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When it comes to Jigsaw Sudoku, it can't be emphasised too much how important Pointing Pairs and Line/Box Reduction are for candidate removal and general puzzle cracking. They are important for normal Sudoku puzzles but excel in Jigsaws because the shapes allow for many more instances. And not just Pairs and Triples but Quads and upwards.

This extension is very easy to spot - so I have put it before Law of Leftovers in the solver. Experienced Jigsaw solvers are probably using this all the time!

The strategy family of**Intersection Sets** looks at how rows and columns intersect or overlap with boxes (or shapes in Jigsaw). It is fascinating to know that precisely because Jigsaws are very odd shapes - often elongated, we can improve the *one box/one line* Intersection Removal technique just for Jigsaws. We can 'double up' using two boxes and two lines (two rows or two columns).

Pointing Pairs and Line/Box Reduction are flip opposites of each other, and same goes for their double versions. Pointing Pairs look for a box containing candidates X that all line up on a row or column. The solution must exist in the box so it excludes X from the rest of the line or column. What if we find two boxes where all the candidates line up on exactly two rows (or two columns)? Then we know any other candidate*pointed at* can't be the solution.

This extension is very easy to spot - so I have put it before Law of Leftovers in the solver. Experienced Jigsaw solvers are probably using this all the time!

The strategy family of

Pointing Pairs and Line/Box Reduction are flip opposites of each other, and same goes for their double versions. Pointing Pairs look for a box containing candidates X that all line up on a row or column. The solution must exist in the box so it excludes X from the rest of the line or column. What if we find two boxes where all the candidates line up on exactly two rows (or two columns)? Then we know any other candidate

Here is a clear example. All the green highlighted 2s exist in just those two columns AND in just those two shapes. We don't know where in those eight possible places the two solutions for 2 must go - but it excludes 2 from the rest of the columns outside the two shapes. The solve returns:

Double Pointing Pairs

The two boxes 1 and 4 contain 2 in just columns 1 and 2, so...

- 2 can be removed from H1

- 2 can be removed from J1

- 2 can be removed from G2

- 2 can be removed from H2

- 2 can be removed from J2

It's worth pausing at this point to consider why this doubled up version doesn't work in normal Sudoku. In that puzzle you never get more than three boxes overlapping any row or column - the nine 'shapes' are arranged specifically in that symmetrical way. Take a look at cells H4 and J4. They belong to the shape in the bottom left corner but stick way out into the fourth column. At least two numbers from 1 to 9 must go in there, so whatever they are, they will not be in the rest of the shape. I can tell from the result of this strategy that 2 has been excluded from all the yellow highlighted cells and 4 is a clue in J3. So I am pretty certain 2 will be the solution of one of those two cells. The 2 in B3 satisfies the requirement for column - but is in a completely different shape. These innies and outies that poke into columns and rows don't exist in normal Sudoku, so you'll never get the opportunity for this arrangement except in a Jigsaw puzzle.

Immediately following the elimination above we get another Double Pointing Pairs. Not every sequence will be this generous; sometimes only one or two candidates can be removed, but it might save you a more complex strategy down the line.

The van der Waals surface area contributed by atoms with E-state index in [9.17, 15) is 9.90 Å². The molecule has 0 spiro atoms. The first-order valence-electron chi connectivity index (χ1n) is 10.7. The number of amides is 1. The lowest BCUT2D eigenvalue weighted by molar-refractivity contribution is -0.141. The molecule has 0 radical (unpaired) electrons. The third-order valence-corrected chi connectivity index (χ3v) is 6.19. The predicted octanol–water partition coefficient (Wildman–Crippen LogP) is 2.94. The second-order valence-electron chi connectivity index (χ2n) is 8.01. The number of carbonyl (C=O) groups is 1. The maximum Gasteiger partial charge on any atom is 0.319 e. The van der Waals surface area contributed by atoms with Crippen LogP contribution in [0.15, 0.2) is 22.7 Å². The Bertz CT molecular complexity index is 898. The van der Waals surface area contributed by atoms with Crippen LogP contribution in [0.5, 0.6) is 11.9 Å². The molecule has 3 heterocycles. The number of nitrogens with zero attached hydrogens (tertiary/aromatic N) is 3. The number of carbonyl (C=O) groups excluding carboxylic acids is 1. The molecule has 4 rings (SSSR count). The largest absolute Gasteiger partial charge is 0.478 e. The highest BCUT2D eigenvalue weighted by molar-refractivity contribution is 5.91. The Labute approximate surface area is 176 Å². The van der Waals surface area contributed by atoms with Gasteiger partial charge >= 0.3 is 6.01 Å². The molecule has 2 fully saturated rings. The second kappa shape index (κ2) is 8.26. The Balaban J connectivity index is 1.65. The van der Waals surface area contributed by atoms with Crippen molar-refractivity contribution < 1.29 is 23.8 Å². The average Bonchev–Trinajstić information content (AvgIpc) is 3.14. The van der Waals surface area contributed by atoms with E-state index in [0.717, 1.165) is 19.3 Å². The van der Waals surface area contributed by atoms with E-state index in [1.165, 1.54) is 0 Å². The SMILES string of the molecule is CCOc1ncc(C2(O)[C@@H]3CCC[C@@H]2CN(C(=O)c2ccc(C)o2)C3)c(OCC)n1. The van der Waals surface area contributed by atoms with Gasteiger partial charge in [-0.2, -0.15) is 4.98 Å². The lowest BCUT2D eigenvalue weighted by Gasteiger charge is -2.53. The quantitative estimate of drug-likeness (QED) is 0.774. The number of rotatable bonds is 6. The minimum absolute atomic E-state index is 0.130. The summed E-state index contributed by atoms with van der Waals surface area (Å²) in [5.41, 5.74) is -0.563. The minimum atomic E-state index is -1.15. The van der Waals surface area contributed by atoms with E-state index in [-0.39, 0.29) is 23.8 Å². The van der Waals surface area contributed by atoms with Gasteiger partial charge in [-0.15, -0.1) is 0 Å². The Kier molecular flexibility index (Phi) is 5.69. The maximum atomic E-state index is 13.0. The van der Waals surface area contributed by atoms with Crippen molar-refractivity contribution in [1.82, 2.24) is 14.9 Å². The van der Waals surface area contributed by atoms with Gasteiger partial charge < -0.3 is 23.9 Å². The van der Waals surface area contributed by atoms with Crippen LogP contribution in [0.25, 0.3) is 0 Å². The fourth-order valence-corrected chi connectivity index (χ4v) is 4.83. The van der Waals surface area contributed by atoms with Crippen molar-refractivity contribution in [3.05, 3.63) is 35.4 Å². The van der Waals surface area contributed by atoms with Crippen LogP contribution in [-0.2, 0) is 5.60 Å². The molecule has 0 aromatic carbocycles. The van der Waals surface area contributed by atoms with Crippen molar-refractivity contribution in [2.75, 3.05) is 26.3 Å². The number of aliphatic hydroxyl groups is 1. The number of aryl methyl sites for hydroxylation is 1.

Double Pointing Pairs

The two boxes 2 and 3 contain 4 in just rows A and C, so...

- 4 can be removed from A1

- 4 can be removed from A2

- 4 can be removed from C1

- 4 can be removed from C2

- 4 can be removed from C7

I've chosen this puzzle as it contains a good number of normal Intersection Removal and many of the doubled up version. I suggest you run it through the solver from the start.

In this example I wanted to show how the two lines do not have to be adjacent. They can be as far apart as the greatest extent of the two boxes (as long as they share rows or columns). In this case there are two rows between. The solver gives this result:

Double Pointing Pairs

The two boxes 2 and 4 contain 2 in just rows B and E, so...

- 2 can be removed from E5

- 2 can be removed from E6

Again, this is a good example of a "tough" grade puzzle with many Intersection Removals.

By doubling up the first strategy I'm begging the question, can you triple up as well? There is no logical reason why not, but this is rare as it would require five different shapes to intersect in a row or column. I have chosen not to implement it in the solver as I'd need to insert much further down the list of strategies but at some future point I will code it up and see if it is useful at all.

If you work out an example, please let me know and I'll add it to this page.

(The word "Pair" in this strategy name strains credulity since it will be a rare occasion when exactly two pairs are involved. The limit is this length or width of a Jigsaw shape and often there will be different numbers involved in each "pair". "Set" is perhaps a better word, but I retain "pair" because I want to associate it with the single one line/one box version where pairs are most common).

Double Pointing Pairs are only half the story. Do read the next article on Double Line/Box Reduction for the complete picture.

I am grateful for

## Comments

Comments Talk## Monday 14-Apr-2014

## ... by: puzzler77

In the first example, the law of leftovers indicate the 2 found in B3 must appear in either H4 or J4 eliminating 2 from each of the five cells mentioned, however, for some, the double pointing pairs will be easier to see.